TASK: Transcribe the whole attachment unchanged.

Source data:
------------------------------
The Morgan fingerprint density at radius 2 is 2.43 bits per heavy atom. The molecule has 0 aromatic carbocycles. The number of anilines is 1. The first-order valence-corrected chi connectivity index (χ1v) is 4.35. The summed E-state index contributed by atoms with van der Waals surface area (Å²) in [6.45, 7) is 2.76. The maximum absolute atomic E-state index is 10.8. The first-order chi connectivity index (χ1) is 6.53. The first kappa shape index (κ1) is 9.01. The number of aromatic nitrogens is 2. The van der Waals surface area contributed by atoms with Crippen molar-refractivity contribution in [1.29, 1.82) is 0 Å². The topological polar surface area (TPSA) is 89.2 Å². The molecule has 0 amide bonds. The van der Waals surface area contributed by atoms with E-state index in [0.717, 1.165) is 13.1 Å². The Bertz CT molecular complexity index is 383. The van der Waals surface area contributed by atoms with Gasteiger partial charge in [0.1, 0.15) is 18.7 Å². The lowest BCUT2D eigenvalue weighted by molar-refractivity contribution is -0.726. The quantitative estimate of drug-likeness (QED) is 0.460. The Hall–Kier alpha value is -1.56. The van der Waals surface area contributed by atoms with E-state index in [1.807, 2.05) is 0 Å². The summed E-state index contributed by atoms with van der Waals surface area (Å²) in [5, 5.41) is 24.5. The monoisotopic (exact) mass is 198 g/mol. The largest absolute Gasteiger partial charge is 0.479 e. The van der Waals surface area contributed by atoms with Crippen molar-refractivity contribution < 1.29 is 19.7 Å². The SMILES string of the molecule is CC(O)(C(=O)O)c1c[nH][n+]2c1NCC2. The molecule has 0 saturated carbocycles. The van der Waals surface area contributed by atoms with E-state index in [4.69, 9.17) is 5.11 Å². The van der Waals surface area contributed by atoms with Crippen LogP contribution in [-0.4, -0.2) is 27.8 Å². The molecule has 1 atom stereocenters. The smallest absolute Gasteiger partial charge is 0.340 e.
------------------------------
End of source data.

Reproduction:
The Morgan fingerprint density at radius 2 is 2.43 bits per heavy atom. The molecule has 0 aromatic carbocycles. The number of anilines is 1. The first-order valence-corrected chi connectivity index (χ1v) is 4.35. The summed E-state index contributed by atoms with van der Waals surface area (Å²) in [6.45, 7) is 2.76. The maximum absolute atomic E-state index is 10.8. The first-order chi connectivity index (χ1) is 6.53. The first kappa shape index (κ1) is 9.01. The number of aromatic nitrogens is 2. The van der Waals surface area contributed by atoms with Crippen molar-refractivity contribution in [1.29, 1.82) is 0 Å². The topological polar surface area (TPSA) is 89.2 Å². The molecule has 0 amide bonds. The van der Waals surface area contributed by atoms with E-state index in [0.717, 1.165) is 13.1 Å². The Bertz CT molecular complexity index is 383. The van der Waals surface area contributed by atoms with Gasteiger partial charge in [0.1, 0.15) is 18.7 Å². The lowest BCUT2D eigenvalue weighted by molar-refractivity contribution is -0.726. The quantitative estimate of drug-likeness (QED) is 0.460. The Hall–Kier alpha value is -1.56. The van der Waals surface area contributed by atoms with E-state index in [1.807, 2.05) is 0 Å². The summed E-state index contributed by atoms with van der Waals surface area (Å²) in [5, 5.41) is 24.5. The monoisotopic (exact) mass is 198 g/mol. The largest absolute Gasteiger partial charge is 0.479 e. The van der Waals surface area contributed by atoms with Crippen molar-refractivity contribution < 1.29 is 19.7 Å². The SMILES string of the molecule is CC(O)(C(=O)O)c1c[nH][n+]2c1NCC2. The molecule has 0 saturated carbocycles. The van der Waals surface area contributed by atoms with E-state index in [4.69, 9.17) is 5.11 Å². The van der Waals surface area contributed by atoms with Crippen LogP contribution in [-0.4, -0.2) is 27.8 Å². The molecule has 1 atom stereocenters. The smallest absolute Gasteiger partial charge is 0.340 e.